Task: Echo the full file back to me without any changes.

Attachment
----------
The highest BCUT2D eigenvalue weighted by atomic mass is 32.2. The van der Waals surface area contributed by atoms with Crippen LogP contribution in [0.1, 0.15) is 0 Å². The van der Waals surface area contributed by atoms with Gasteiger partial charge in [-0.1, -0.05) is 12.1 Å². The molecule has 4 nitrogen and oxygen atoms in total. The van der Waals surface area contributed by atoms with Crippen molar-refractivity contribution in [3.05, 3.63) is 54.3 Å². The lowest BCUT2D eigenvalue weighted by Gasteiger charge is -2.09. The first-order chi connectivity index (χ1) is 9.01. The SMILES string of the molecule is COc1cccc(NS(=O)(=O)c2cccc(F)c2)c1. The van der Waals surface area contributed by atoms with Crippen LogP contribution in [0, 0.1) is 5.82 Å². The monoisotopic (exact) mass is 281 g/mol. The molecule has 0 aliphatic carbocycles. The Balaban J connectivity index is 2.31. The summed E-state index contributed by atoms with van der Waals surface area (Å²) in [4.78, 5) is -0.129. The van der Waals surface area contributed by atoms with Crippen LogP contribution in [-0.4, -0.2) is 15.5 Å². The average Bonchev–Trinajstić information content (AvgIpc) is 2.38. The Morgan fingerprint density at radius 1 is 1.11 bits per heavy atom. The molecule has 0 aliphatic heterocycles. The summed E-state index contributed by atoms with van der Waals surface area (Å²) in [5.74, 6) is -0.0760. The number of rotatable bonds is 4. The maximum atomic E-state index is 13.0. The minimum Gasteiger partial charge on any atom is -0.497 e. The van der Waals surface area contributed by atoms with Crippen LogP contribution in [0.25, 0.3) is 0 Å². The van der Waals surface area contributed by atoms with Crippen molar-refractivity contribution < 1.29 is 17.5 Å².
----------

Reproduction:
The highest BCUT2D eigenvalue weighted by atomic mass is 32.2. The van der Waals surface area contributed by atoms with Crippen LogP contribution in [0.1, 0.15) is 0 Å². The van der Waals surface area contributed by atoms with Gasteiger partial charge in [-0.1, -0.05) is 12.1 Å². The molecule has 4 nitrogen and oxygen atoms in total. The van der Waals surface area contributed by atoms with Crippen molar-refractivity contribution in [3.05, 3.63) is 54.3 Å². The lowest BCUT2D eigenvalue weighted by Gasteiger charge is -2.09. The first-order chi connectivity index (χ1) is 9.01. The SMILES string of the molecule is COc1cccc(NS(=O)(=O)c2cccc(F)c2)c1. The van der Waals surface area contributed by atoms with Crippen LogP contribution in [0, 0.1) is 5.82 Å². The monoisotopic (exact) mass is 281 g/mol. The molecule has 0 aliphatic carbocycles. The Balaban J connectivity index is 2.31. The summed E-state index contributed by atoms with van der Waals surface area (Å²) in [4.78, 5) is -0.129. The van der Waals surface area contributed by atoms with Crippen LogP contribution in [-0.4, -0.2) is 15.5 Å². The average Bonchev–Trinajstić information content (AvgIpc) is 2.38. The Morgan fingerprint density at radius 1 is 1.11 bits per heavy atom. The molecule has 0 aliphatic heterocycles. The summed E-state index contributed by atoms with van der Waals surface area (Å²) in [5.74, 6) is -0.0760. The number of rotatable bonds is 4. The maximum atomic E-state index is 13.0. The minimum Gasteiger partial charge on any atom is -0.497 e. The van der Waals surface area contributed by atoms with Crippen LogP contribution in [0.25, 0.3) is 0 Å². The van der Waals surface area contributed by atoms with Crippen molar-refractivity contribution < 1.29 is 17.5 Å².